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More young people are using TikTok to access news research finds

More young people are using TikTok to access news, research finds

More young people are accessing news via TikTok with users tending to pay more attention to celebrities and social media influencers than to journalists or media companies for news, a report has found.

The Chinese-owned app is the “fastest growing social network” in the Reuters Institute Digital News Report’s survey – used by 44% of 18-24-year-olds for any purpose and by 20% for news.

The shift comes as the use of Facebook as a news source declines with 28% of surveyed people saying they accessed news via the platform in 2023 compared with 42% in 2016.

Research found that TikTok, Instagram and Snapchat users tend to pay more attention to celebrities and social media influencers than they do to journalists or media companies when it comes to news topics while news organisations on “legacy” social networks like Facebook and Twitter still attract most attention.

News usage for Twitter has remained “relatively stable” in most countries, according to the report.

Reuters Institute director Rasmus Neilsen said: “Younger generations increasingly eschew direct discovery for all but the most appealing brands.

“They have little interest in many conventional news offers oriented towards older generations’ habits, interests, and values, and instead embrace the more personality-based, participatory, and personalised options offered by social media, often looking beyond legacy platforms to new entrants (many of whom drive few referrals to media organisations and do not prioritise news).”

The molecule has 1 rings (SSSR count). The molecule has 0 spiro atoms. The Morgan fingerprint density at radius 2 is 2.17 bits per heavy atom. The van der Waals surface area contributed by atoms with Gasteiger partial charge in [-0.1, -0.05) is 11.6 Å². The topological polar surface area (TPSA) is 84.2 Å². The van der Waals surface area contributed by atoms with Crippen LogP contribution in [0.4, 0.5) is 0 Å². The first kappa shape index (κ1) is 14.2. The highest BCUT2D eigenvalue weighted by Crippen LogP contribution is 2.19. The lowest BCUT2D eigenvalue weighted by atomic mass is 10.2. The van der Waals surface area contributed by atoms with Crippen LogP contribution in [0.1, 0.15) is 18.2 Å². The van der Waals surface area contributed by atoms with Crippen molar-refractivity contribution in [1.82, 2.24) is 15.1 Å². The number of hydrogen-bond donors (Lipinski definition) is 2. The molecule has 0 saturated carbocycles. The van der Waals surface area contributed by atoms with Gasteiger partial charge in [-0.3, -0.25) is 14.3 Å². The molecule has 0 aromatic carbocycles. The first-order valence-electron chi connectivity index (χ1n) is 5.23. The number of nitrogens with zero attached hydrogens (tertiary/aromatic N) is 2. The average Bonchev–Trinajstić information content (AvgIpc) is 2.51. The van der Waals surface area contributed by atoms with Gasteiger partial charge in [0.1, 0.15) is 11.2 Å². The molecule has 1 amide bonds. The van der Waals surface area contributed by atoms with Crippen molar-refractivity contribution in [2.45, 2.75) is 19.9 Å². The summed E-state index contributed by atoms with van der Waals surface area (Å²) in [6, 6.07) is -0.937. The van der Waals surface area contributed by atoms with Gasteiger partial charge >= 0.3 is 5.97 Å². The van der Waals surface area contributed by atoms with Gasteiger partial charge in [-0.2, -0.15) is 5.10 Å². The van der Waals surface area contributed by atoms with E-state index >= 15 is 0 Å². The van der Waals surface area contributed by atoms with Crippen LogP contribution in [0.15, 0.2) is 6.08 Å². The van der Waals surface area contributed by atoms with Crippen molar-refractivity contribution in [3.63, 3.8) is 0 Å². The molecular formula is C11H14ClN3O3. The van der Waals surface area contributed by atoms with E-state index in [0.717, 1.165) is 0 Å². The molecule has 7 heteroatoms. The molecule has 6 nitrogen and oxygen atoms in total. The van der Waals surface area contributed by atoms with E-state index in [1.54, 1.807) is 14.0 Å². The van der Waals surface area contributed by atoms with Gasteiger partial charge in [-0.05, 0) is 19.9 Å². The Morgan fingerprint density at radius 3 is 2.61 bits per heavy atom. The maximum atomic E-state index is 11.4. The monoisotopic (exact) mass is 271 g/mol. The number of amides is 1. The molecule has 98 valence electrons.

The report also found that audiences “selectively avoid” stories such as the war in Ukraine and the cost-of-living crisis as people “cut back on depressing news and look to protect their mental health”.

Data showed declining interest in news generally in a large number of countries and high levels of selective news avoidance – 36% of surveyed people said they actively avoid news “sometimes or often”.

Among news avoiders, 53% said they scroll past news and change channels when news comes on while 32% said they avoid topics that “bring down mood or increase anxiety”.

Many added in interviews that news stories are too “emotionally draining”.

Lead report author Nic Newman said: “It is clear that many websites and apps are optimised for those that are super-engaged with every twist and turn of today’s news (and politics) agenda.

“But these approaches also seem to be turning large sections of the public away – with potential long-term implications for civic and democratic engagement.”

The report also found that growth in payment for online news has stalled with more than one-third of subscribers (39%) across more than 20 countries saying they have cancelled or renegotiated their news subscriptions in the last year.

Reuters Institute said the need to save money was “by far” the biggest reason given for the cutbacks.

Other key findings from the report highlighted that trust in the news has fallen by two percentage points in the past year and that 56% of surveyed people say they worry about identifying the difference between what is real and fake on the internet when it comes to news – up two percentage points compared with last year.

Figures are from YouGov Plc with 93,895 adults in 46 countries participating in an online survey, with around 2,000 people per market.

Published: by Radio NewsHub

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